SCHOOL DROPOUTS, A PRIORITY OF THE SKILLS INVESTMENT PLAN

AUTHOR
Charlotte Engelstein
Corporate communication manager - Afpa
Afpa
Corinne FAVIER
National coordinator - Afpa
Afpa

SCHOOL DROPOUTS, A PRIORITY OF THE SKILLS INVESTMENT PLAN

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In line with the European policy to prevent school dropout, France defines its actions in the framework of the compulsory training law adopted in September 2020. This law is the result of the plan to reduce poverty, presented by the President of the Republic on September 13, 2018, which gave rise to the law of July 26, 2019: “For a school of confidence”.

European and French strategies underline the close correlation between dropping out of school, unemployment and social exclusion. Both strategies consider school dropouts as a priority target group for the education sector, the labour market and social policies for youth.

Due to the increase of number of school dropouts, estimated at 90,000, a new law was enacted during the pandemic, establishing compulsory training for young people aged up to 18 years (previously training was compulsory until 16)

It is in this context that the High Commissioner for Skills and Afpa have designed an innovative program, financed by the Recovery Plan for Youth, the #1Jeune1Solution plan.

The objective of this program is to re-mobilize young people, aged from 16 to 18, who are neither in high school, nor in training nor in employment. Carried out besides existing measures to prevent school dropout, the program involves more than 100 Afpa centres throughout France.

In 13 weeks, the program contributes to:

– Helping young people make decisions about their future,

– Guiding them towards autonomy by taking them out of their daily environment,

– Helping them discovering jobs and opportunities in their region and/or in other regions, especially emerging or shortage jobs,

– Validating their skills and experience with open badges.

An innovative cooperation with many national and local partners 

Unprecedented cooperation with numerous national and local partners

“Local Missions” (Missions Locales) are the providers of this program. They maintain a permanent link with the young person and the 16-18 Promo section of the Afpa centre. Afpa and the “Local Missions” pool their expertise to secure the pathway and to ensure the project success.

The 16-18 Promo also represents an innovative consortium of relevant agencies and actors in the regions. 

To support an overall approach of inclusion and pathway development, many groups involved with social support, training, companies, cultural and artistic sports associations all intervene to help young people in developing their soft and transferable skills and interest in civic matters.

Today, more than 2,000 partners work together to provide workshops offered to young people daily: in Afpa centres, and on partners’ sites.

This partnership-based system contributes to the success of young people’s career paths as well as to the revitalization of districts

The partners can intervene in different ways: 

– Support for the development of professional projects: informing young people regarding local opportunities and providing better understanding of the local job market.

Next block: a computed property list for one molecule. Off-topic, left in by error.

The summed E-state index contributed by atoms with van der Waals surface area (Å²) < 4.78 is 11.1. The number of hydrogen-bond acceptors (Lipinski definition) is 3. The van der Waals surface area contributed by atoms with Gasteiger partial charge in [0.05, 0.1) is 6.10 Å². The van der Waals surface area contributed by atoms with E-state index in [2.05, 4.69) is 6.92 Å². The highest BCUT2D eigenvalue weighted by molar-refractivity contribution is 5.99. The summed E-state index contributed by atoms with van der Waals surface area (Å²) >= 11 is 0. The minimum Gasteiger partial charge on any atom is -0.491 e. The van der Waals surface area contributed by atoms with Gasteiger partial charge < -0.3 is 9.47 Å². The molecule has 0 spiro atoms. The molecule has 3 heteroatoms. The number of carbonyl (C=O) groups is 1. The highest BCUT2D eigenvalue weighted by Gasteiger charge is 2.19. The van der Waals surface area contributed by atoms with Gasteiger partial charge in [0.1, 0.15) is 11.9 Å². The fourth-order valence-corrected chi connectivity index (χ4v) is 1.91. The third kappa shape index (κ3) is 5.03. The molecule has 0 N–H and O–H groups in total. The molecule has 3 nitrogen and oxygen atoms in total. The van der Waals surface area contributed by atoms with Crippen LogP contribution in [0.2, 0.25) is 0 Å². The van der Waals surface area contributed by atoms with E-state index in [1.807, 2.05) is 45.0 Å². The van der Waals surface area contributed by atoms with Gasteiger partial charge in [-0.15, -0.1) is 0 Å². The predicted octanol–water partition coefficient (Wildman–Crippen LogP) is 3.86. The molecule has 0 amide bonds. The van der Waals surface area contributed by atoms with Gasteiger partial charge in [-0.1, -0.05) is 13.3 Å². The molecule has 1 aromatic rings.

– Testimonials from professionals, volunteers, or associations allowing young people to see beyond their daily routine, their place of living, and their own culture.

– Implementation of common projects allowing organization to underline the advantages of collaborating on projects and sharing knowledge and skills.

The strength of integrated and collaborative planning, adapted to young people

The success of the 16-18 Promo program also relies on the planning expertise that has been mobilized.

Designed as early as October 2020, the pedagogical scenarios and resources were created on Afpa’s Learning Management System, Mètis. They are evaluated and conceived in-house to promote flexible and adaptable planning criteria.

The strength of integrated and collaborative planning, adapted to young people

Afpa adapt content and resources to the profiles and needs of young people (rapid financial independence, family support), to non-French speakers, and even to the disparities of territories and needs (transport, employment, etc.).

This planning gives Afpa the opportunity to support young people individually and collectively through a collaborative approach.

In addition, young people have access to technical platforms while they investigate job options. They can practice in real-life situations, while communicating with trainers and trainees during training sessions. This approach can very often inspire young people to choose a career path.

Valuing young people’s skills as part of the 16-18 Promo course thanks to open badges

A digital or open badge is a digital certificate designed and issued by a training organization, a company or an individual to recognize a person’s skills and achievements. It takes the form of an image and contains information such as its description, the definition of the skill, the criteria for awarding it, as well as data allowing the authentication of the badge.

This system has been chosen to promote the skills of the 16-18 Promo students to help them become aware of the transversal skills they have developed and to promote them.

The badges are linked to the competence framework: basic skills, digital skills, cross-cutting skills. A specific badge “I am mobile” has been created for 16-18 Promo to recognize and value the mobility skill.

As soon as, the student finishes their course with their “badges’ bag”, then they can highlight their badged skills throughout their training and career path.

By 2022, about 35,000 young people will be trained through 16-18 Promo in Afpa centres.

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